"Ben Lerner's remarkable first novel . . . is a bildungsroman and meditation and slacker tale fused by a precise, reflective and darkly comic voice. It is also a revealing study of what it's like to be a young American abroad . . . Lerner is concerned with ineffability, but Adam Gordon (and the author) fight back with more than words . . . The ultimate product of Gordon's success is the novel itself." -Gary Sernovitz, The New York Times Book Review

One of the funniest (and truest) novels I know of by a writer of his generation. . . . [A] dazzlingly good novel.”Lorin Stein, The New York Review of Books

Flip, hip, smart, and very funny . . . [R]eading it was unlike any other novel-reading experience I’ve had for a long time.” Maureen Corrigan, NPR’s Fresh Air with Terry Gross”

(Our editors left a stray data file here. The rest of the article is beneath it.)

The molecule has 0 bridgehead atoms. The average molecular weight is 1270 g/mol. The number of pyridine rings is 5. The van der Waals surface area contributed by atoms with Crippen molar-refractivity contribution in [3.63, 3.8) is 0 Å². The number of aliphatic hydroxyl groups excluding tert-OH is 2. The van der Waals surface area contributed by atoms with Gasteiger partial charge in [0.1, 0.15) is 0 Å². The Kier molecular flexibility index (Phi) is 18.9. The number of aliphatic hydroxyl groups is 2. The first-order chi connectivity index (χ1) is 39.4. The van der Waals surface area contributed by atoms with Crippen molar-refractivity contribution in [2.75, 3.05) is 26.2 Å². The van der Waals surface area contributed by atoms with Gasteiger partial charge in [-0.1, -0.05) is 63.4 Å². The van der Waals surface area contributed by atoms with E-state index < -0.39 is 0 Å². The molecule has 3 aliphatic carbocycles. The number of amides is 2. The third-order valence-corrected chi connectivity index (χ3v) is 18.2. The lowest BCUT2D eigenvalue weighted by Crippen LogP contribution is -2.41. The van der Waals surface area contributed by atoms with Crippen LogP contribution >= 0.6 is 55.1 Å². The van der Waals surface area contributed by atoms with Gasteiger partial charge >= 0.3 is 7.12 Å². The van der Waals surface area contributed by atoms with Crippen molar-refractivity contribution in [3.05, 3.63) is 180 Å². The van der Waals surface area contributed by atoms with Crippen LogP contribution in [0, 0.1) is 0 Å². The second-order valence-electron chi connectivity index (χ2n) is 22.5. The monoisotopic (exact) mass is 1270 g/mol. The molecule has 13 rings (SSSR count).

[Leaving the Atocha Station is] hilarious and cracklingly intelligent, fully alive and original in every sentence, and abuzz with the feel of our late-late-modern moment. . . . Jonathan Franzen in The Guardian’s Books of the Year 2011

"[A] remarkable first novel . . . intensely and unusually brilliant."The Guardian

"Utterly charming. Lerner’s self-hating, lying, overmedicated, brilliant fool of a hero is a memorable character, and his voice speaks with a music distinctly and hilariously all his own.” Paul Auster

Leaving the Atocha Station is a marvelous novel, not least because of the magical way that it reverses the postmodernist spell, transmuting a fraudulent figure into a fully dimensional and compelling character.”The Wall Street Journal